Humberto has come back to life as a tropical storm over warmer waters out in the center of the Atlantic, and he’s still only a threat to shipping lanes. At the same time, our attention is on the horrible flooding in Colorado and all the damage there. Today is an anniversary of sorts for eastern North Carolina that is relatable to both weather stories in the news today: on this day in 1999, Hurricane Floyd hit NC.
Floyd came ashore in New Hanover County with a 10 foot storm surge and slowly trekked up the eastern side of our state, dumping as much as 20 inches of rain in areas near its landfall and again farther north near the Tar River. In between, Floyd didn’t really let up, still pouring 10-18 inches along the way.
Those amounts are enough to cause major flooding on their own, but many will remember that Floyd followed Hurricane Dennis, which already had soaked much of the same land and caused the rivers to swell. Floyd was a larger storm and moved slowly over an already rain-soaked area and managed to completely overcome small towns including the most widely known – Princeville, which was devastated.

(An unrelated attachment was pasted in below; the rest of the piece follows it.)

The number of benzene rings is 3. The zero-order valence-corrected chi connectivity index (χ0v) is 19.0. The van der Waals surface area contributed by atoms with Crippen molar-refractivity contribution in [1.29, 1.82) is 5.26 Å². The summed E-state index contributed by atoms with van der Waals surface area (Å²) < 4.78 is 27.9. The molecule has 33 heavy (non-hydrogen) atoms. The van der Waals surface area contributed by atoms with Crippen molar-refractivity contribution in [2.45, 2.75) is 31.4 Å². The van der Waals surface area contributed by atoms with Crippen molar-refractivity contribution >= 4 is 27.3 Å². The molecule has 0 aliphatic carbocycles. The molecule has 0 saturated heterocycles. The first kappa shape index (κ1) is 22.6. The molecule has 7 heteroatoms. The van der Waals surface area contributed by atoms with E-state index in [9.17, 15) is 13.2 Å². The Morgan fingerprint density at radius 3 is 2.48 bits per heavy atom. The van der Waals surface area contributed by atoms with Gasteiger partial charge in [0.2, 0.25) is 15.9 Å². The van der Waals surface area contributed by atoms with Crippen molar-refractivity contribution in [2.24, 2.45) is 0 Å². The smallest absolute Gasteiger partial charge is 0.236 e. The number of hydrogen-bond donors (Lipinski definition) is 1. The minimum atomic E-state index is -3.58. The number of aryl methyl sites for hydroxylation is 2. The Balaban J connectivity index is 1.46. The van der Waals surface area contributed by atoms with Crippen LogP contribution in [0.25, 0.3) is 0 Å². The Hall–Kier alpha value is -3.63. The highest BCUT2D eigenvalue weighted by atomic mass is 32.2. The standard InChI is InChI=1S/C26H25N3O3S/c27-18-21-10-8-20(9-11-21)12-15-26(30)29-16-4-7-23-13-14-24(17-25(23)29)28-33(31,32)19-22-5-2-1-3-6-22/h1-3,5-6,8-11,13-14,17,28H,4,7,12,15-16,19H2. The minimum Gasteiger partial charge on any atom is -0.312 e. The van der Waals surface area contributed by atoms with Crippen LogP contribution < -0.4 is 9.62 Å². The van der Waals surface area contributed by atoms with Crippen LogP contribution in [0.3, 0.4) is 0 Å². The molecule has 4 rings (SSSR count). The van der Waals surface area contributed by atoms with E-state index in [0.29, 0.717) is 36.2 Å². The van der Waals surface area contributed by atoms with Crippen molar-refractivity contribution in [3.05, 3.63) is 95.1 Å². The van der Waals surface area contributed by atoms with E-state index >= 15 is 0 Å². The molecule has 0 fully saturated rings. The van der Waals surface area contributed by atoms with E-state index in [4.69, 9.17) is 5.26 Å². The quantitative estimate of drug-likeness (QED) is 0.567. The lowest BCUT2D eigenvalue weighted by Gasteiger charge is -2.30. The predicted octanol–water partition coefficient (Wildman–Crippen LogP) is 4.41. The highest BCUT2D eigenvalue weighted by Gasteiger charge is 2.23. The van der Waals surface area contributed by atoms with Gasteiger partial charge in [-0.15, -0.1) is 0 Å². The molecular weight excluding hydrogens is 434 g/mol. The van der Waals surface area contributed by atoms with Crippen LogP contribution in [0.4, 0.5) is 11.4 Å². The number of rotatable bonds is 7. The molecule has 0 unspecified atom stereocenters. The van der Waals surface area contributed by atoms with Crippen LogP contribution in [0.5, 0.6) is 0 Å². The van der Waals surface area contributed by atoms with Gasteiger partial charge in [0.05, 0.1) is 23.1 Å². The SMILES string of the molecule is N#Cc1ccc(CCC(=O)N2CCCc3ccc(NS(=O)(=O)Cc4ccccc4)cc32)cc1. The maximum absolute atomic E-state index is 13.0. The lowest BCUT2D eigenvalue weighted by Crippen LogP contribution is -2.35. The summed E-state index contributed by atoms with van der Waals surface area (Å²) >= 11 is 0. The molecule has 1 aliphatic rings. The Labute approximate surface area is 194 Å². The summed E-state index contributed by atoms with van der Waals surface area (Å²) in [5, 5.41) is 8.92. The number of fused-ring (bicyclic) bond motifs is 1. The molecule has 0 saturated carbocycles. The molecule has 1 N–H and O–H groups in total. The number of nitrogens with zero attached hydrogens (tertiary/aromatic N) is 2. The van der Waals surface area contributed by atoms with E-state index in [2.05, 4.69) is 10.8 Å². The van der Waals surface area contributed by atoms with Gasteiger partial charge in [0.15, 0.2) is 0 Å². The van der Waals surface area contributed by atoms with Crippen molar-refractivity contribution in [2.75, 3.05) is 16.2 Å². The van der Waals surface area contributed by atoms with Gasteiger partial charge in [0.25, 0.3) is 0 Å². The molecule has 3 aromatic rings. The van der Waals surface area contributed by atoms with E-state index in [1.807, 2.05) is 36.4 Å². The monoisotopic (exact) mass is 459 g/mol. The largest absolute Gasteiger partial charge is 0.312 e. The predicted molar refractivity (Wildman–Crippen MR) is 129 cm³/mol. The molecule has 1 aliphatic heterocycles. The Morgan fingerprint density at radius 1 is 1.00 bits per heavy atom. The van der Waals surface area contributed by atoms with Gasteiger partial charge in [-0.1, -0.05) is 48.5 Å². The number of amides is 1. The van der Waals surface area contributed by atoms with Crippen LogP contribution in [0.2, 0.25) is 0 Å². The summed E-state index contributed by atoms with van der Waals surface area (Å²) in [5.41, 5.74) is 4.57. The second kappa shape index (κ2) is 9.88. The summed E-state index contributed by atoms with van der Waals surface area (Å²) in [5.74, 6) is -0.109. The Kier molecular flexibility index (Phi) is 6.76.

Many have memories of Floyd that will never fade. Those memories help us to relate to the people who are suffering in Colorado today, and it’s easy to say that our hearts go out to them. If you want to help them in their recovery in the same way so many helped in eastern NC after Floyd, I personally suggest donating your time and/or money to a reputable organization such as the Red Cross among others.
Photo of exhibit at the NC Aquarium at Fort Fisher displaying historic storm surges. Floyd's surge was about 10 feet above sea level.
Photo of flooding on Highway 64 near Princeville courtesy of the USGS.